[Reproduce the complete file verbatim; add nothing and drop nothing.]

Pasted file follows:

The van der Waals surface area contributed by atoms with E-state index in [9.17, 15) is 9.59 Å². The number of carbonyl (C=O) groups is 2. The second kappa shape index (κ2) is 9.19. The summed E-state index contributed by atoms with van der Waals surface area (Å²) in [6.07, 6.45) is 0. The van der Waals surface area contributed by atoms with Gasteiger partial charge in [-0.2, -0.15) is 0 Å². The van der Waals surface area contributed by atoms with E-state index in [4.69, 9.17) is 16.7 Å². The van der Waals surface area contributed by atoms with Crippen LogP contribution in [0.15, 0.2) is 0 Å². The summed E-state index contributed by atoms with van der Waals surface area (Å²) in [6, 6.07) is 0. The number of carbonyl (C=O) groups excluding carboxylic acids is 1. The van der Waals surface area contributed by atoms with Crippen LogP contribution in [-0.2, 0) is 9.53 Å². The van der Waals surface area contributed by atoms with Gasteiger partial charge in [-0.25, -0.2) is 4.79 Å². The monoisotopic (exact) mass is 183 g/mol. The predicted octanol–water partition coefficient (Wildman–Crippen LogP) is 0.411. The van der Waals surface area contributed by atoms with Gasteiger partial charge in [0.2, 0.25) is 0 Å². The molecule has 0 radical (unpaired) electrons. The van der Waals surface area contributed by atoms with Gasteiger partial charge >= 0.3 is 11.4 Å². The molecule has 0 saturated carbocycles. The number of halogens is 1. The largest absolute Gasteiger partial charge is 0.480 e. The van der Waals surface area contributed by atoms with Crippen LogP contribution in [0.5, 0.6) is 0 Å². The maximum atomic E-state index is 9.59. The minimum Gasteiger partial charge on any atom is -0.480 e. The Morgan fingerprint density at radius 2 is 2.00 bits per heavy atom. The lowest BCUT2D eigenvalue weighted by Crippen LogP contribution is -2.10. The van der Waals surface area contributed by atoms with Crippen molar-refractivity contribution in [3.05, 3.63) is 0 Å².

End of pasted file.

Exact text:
The van der Waals surface area contributed by atoms with E-state index in [9.17, 15) is 9.59 Å². The number of carbonyl (C=O) groups is 2. The second kappa shape index (κ2) is 9.19. The summed E-state index contributed by atoms with van der Waals surface area (Å²) in [6.07, 6.45) is 0. The van der Waals surface area contributed by atoms with Gasteiger partial charge in [-0.2, -0.15) is 0 Å². The van der Waals surface area contributed by atoms with E-state index in [4.69, 9.17) is 16.7 Å². The van der Waals surface area contributed by atoms with Crippen LogP contribution in [0.15, 0.2) is 0 Å². The summed E-state index contributed by atoms with van der Waals surface area (Å²) in [6, 6.07) is 0. The number of carbonyl (C=O) groups excluding carboxylic acids is 1. The van der Waals surface area contributed by atoms with Crippen LogP contribution in [-0.2, 0) is 9.53 Å². The van der Waals surface area contributed by atoms with Gasteiger partial charge in [-0.25, -0.2) is 4.79 Å². The monoisotopic (exact) mass is 183 g/mol. The predicted octanol–water partition coefficient (Wildman–Crippen LogP) is 0.411. The van der Waals surface area contributed by atoms with Gasteiger partial charge in [0.2, 0.25) is 0 Å². The molecule has 0 radical (unpaired) electrons. The van der Waals surface area contributed by atoms with Gasteiger partial charge >= 0.3 is 11.4 Å². The molecule has 0 saturated carbocycles. The number of halogens is 1. The largest absolute Gasteiger partial charge is 0.480 e. The van der Waals surface area contributed by atoms with Crippen LogP contribution in [0.5, 0.6) is 0 Å². The maximum atomic E-state index is 9.59. The minimum Gasteiger partial charge on any atom is -0.480 e. The Morgan fingerprint density at radius 2 is 2.00 bits per heavy atom. The lowest BCUT2D eigenvalue weighted by Crippen LogP contribution is -2.10. The van der Waals surface area contributed by atoms with Crippen molar-refractivity contribution in [3.05, 3.63) is 0 Å².